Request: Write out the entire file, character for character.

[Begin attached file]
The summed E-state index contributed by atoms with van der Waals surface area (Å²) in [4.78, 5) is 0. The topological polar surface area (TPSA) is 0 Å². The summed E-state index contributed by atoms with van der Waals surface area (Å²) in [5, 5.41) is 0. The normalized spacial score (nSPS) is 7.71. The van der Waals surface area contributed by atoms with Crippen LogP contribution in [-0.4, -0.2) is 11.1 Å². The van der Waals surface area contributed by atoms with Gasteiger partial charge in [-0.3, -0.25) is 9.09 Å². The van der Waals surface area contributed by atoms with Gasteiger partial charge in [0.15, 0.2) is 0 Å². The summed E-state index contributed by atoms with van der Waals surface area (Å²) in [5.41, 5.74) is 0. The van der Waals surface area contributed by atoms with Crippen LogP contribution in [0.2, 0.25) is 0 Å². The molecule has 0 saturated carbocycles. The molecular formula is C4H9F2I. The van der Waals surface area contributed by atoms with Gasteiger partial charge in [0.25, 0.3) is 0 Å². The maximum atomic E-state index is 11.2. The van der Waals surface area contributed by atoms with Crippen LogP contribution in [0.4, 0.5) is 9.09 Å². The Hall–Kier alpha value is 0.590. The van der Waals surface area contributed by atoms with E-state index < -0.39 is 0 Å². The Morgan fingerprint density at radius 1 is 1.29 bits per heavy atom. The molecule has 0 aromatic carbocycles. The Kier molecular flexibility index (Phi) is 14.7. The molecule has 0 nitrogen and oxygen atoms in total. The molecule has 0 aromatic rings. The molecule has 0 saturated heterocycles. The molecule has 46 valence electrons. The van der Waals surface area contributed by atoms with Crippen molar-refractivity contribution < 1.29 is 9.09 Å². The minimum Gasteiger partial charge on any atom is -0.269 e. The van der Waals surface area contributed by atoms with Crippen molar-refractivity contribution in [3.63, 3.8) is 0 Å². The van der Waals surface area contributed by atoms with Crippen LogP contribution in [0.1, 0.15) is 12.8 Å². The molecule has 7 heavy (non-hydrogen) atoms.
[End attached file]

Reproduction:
The summed E-state index contributed by atoms with van der Waals surface area (Å²) in [4.78, 5) is 0. The topological polar surface area (TPSA) is 0 Å². The summed E-state index contributed by atoms with van der Waals surface area (Å²) in [5, 5.41) is 0. The normalized spacial score (nSPS) is 7.71. The van der Waals surface area contributed by atoms with Crippen LogP contribution in [-0.4, -0.2) is 11.1 Å². The van der Waals surface area contributed by atoms with Gasteiger partial charge in [-0.3, -0.25) is 9.09 Å². The van der Waals surface area contributed by atoms with Gasteiger partial charge in [0.15, 0.2) is 0 Å². The summed E-state index contributed by atoms with van der Waals surface area (Å²) in [5.41, 5.74) is 0. The van der Waals surface area contributed by atoms with Crippen LogP contribution in [0.2, 0.25) is 0 Å². The molecule has 0 saturated carbocycles. The molecular formula is C4H9F2I. The van der Waals surface area contributed by atoms with Gasteiger partial charge in [0.25, 0.3) is 0 Å². The maximum atomic E-state index is 11.2. The van der Waals surface area contributed by atoms with Crippen LogP contribution in [0.4, 0.5) is 9.09 Å². The Hall–Kier alpha value is 0.590. The van der Waals surface area contributed by atoms with E-state index < -0.39 is 0 Å². The Morgan fingerprint density at radius 1 is 1.29 bits per heavy atom. The molecule has 0 aromatic carbocycles. The Kier molecular flexibility index (Phi) is 14.7. The molecule has 0 nitrogen and oxygen atoms in total. The molecule has 0 aromatic rings. The molecule has 0 saturated heterocycles. The molecule has 46 valence electrons. The van der Waals surface area contributed by atoms with Crippen molar-refractivity contribution < 1.29 is 9.09 Å². The minimum Gasteiger partial charge on any atom is -0.269 e. The van der Waals surface area contributed by atoms with Crippen molar-refractivity contribution in [3.63, 3.8) is 0 Å². The van der Waals surface area contributed by atoms with Crippen LogP contribution in [0.1, 0.15) is 12.8 Å². The molecule has 7 heavy (non-hydrogen) atoms.